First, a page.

This means that if 10% more employees feel more included, absenteeism drops across the board on average.
Making diversity and inclusion a core value is a key way to improve company culture.
The Chartered Institute of Personal Development suggests some ways to make this happen:
- Taking time to understand the barriers to inclusion for different groups within the company context, there isn’t a “one-size fits all” solution.
- Ensuring strategies address inclusion and diversity as separate concepts; different strategies are needed to address both.
- Measuring diversity and inclusion efforts through bespoke surveys, focus groups, and assessments of existing policies and practices.
- Making inclusion a core component of talent management, appraisals, and skills development, employees could, for instance, receive feedback on their inclusion efforts during performance reviews.
3. Guard Against Toxic Culture
A 2019 study found that one in five employees has left a job as a result of a toxic work culture. Company cultures aren’t static. They change all the time. As such, even if a company has a healthy culture, the leadership team should take active steps to guard against toxicity.
Here are some evidence-based interventions that can nip toxic culture in the bud:
- The buck stops with leadership; model the inclusive behavior you want to see; leaders acting consistently in line with core values is one of the strongest predictors of a healthy company culture, according to MIT’s Sloan Management School.
- Don’t promote people solely based on work performance; someone who delivers results but promotes toxic subcultures may need training rather than a promotion. Sales teams led by toxic managers booked 30% fewer sales than teams led by collaborative managers, noted a paper in the Social Science Research Network.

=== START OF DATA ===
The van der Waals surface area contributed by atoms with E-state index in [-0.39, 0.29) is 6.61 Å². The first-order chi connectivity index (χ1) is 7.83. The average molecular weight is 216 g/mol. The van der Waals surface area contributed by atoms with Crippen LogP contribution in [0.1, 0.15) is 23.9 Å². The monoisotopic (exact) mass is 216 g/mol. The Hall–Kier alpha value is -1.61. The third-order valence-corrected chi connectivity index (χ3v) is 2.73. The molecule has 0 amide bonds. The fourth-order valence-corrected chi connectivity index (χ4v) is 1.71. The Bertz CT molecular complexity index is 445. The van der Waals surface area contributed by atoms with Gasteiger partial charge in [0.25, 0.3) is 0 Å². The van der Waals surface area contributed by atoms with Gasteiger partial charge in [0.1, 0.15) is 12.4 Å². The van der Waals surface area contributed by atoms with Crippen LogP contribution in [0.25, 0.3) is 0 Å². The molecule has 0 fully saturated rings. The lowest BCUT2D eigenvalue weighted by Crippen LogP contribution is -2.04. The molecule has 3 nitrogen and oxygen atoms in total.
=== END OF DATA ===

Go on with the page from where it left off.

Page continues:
- Quantify the benefits of a cultural detox to get executive buy-in and make it a priority; tie cultural issues to the bottom line by linking them to employee attrition, for instance.
4. Get Your Employees Involved with CREW
Improving a malleable company culture can’t happen in the C-Suite alone. And company culture drives employee performance, so it’s only right that employees are involved from the start.
One way to achieve this is through an initiative modeling the CREW program, initially devised by academics for the US government.
CREW stands for Civility, Respect, and Engagement in the Workplace.
In 2005, it was used effectively to change social norms and improve company culture within the Veterans Health Administration in the US.
The program began after an internal audit revealed abusive and disrespectful behavior was the norm; this resulted in stress, poor employee satisfaction, and high turnover.
Here’s how to employ the CREW method.
- Gather groups of 10 to 15 volunteers who will then meet weekly over a six-month period.
- The volunteers discuss and establish new social norms designed to improve respect and civility within their specific work context
- The team members identify the root causes of poor company culture, brainstorm solutions, and take responsibility for developing new ways of communicating that are in line with a more positive culture and tailored to their context.
Studies into this intervention technique have found that CREW successfully improved social values at intervention sites, as evidenced by pre and post-intervention surveys at the VHA.
Participants reported they had a greater understanding of the importance of civil workplace interactions and how they tied into better job outcomes. As of 2022, over 1,200 work groups across the VHA have used this program to improve work culture by tackling social values.